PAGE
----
According to the KDIGO guidelines, the targeted “ideal” PTH levels differ between patients on dialysis and patients with a functioning kidney transplant. The PTH levels, and especially the calcium levels, of patients with a functioning kidney transplant should be controlled more strictly than those of patients on dialysis. Using a uniform threshold of 200 ng/l as the definition of recurrence for all patients is therefore clearly a limitation of our study. However, this definition has been used before [15, 29], while others have defined a slightly higher cut-off of PTH values three times greater than normal [30]. According to the KDIGO guidelines, higher PTH levels can be tolerated in patients with end-stage CKD. For this group, the guidelines recommend that PTH levels are maintained at between “two to nine times higher than normal”, which would correspond to an upper threshold of 657 ng/l if calculated with our laboratory’s reference range of 10–73 ng/l. As a consequence, the recurrence rate may have been overestimated in the dialysis group of our study. On the other hand, the recurrence rate in the transplant group may have been underestimated because of the use of a uniform PTH threshold, as these patients had tertiary hyperparathyroidism, with lower PTH levels but clinically relevant hypercalcaemia, which may be considered recurrence. However, we evaluated the postoperative calcium levels of all the patients who had a functioning kidney transplant and found no more recurrences when recurrence was defined by hypercalcaemia [9].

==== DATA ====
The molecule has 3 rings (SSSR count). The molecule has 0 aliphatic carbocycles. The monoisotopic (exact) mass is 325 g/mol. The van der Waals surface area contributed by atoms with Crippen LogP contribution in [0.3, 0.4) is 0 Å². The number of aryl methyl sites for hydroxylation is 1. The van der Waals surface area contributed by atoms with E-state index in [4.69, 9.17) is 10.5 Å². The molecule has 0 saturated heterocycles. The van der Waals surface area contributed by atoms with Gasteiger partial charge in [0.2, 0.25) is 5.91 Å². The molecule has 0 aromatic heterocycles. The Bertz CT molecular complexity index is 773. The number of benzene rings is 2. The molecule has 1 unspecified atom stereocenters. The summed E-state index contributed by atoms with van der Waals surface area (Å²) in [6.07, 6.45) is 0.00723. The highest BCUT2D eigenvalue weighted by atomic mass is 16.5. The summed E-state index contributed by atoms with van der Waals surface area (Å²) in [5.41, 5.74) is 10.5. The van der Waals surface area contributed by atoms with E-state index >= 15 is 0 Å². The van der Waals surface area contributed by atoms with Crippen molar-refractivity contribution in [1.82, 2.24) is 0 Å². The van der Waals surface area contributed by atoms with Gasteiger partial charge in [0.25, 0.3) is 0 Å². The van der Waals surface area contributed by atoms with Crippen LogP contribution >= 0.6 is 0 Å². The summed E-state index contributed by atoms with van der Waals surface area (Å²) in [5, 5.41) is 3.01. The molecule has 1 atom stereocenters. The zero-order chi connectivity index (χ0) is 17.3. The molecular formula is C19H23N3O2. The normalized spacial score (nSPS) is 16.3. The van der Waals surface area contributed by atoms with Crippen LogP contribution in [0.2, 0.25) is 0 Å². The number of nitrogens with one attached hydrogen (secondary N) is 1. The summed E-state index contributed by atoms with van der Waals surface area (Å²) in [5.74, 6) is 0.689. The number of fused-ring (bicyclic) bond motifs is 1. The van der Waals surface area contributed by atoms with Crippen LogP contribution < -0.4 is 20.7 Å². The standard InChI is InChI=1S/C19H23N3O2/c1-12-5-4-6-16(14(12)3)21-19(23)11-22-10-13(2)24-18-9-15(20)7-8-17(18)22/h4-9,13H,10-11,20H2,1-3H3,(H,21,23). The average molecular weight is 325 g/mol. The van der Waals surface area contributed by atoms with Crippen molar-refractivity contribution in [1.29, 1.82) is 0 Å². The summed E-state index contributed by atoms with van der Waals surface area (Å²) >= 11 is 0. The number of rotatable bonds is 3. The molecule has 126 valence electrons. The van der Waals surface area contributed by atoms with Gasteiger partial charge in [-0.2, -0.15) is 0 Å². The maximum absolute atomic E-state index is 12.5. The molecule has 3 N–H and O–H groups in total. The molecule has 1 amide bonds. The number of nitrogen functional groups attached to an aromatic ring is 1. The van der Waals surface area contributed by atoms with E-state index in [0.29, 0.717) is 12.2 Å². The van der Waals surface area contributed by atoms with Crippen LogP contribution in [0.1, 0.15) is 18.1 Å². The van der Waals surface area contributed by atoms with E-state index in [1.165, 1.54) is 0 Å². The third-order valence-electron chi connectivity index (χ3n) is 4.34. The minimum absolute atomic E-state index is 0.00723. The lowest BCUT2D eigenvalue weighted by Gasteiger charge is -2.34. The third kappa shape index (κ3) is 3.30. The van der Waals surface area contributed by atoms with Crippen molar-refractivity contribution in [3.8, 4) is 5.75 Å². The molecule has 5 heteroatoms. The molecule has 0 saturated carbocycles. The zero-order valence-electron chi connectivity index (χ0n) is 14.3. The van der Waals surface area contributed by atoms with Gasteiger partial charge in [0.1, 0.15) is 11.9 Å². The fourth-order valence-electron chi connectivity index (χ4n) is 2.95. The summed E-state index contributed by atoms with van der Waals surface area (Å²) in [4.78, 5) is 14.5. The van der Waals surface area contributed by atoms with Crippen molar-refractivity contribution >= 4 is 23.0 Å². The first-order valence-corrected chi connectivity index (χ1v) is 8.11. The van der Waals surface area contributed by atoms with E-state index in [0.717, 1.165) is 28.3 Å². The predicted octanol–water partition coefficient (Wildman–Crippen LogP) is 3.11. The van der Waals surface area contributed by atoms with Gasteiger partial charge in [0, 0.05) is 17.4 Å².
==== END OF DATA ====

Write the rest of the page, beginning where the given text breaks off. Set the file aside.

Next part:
Furthermore, our study was limited by the relatively small sample size. Nevertheless, we would like to emphasise that it is the largest study on recurrence of secondary hyperparathyroidism after PTX performed in Switzerland. Switzerland has a large number of hospitals relative to its population, so collecting the limited number of cases of PTX for secondary hyperparathyroidism together in a prospective national registry would aid outcome analysis and future high-quality research.


Even in experienced hands, recurrence of secondary hyperparathyroidism after PTX remains a serious problem, occurring in every fifth patient. In our experience, the introduction of intraoperative PTH measurement has helped to lower the rates of persistence and recurrence. Further reductions in the recurrence rate might be achieved with novel, more accurate pre- and intraoperative imaging techniques.


We would like to thank Prof. Dr. med. Jürg Steiger, Head of the Department of Nephrology and Transplantation Immunology at the University Hospital Basel, Switzerland, for granting us access to patient files. We would also like to thank Prof. Dr. med. Heiner C. Bucher MD MPH, Director of the Basel Institute for Clinical Epidemiology and Biostatistics, Department of Clinical Research, University Hospital Basel, Switzerland, for his comments on the manuscript.

Author contributions

Study conception and design: LS, DO. Acquisition of data: LS, DO. Analysis and interpretation of data: all authors. Special statistical analysis of data: LS, GM. Writing the manuscript: all authors. Critical revision and final approval of the manuscript: all authors

Disclosure statement

No financial support and no potential conflict of interest relevant to this article was reported.


Header image: © Jesada Wongsa | Dreamstime.com


Lukas Steffen, MD, Department of General and Visceral Surgery, Kantonsspital Baselland, Rheinstrasse 26, CH-4410 Liestal, Lukas.Steffen[at]ksbl.ch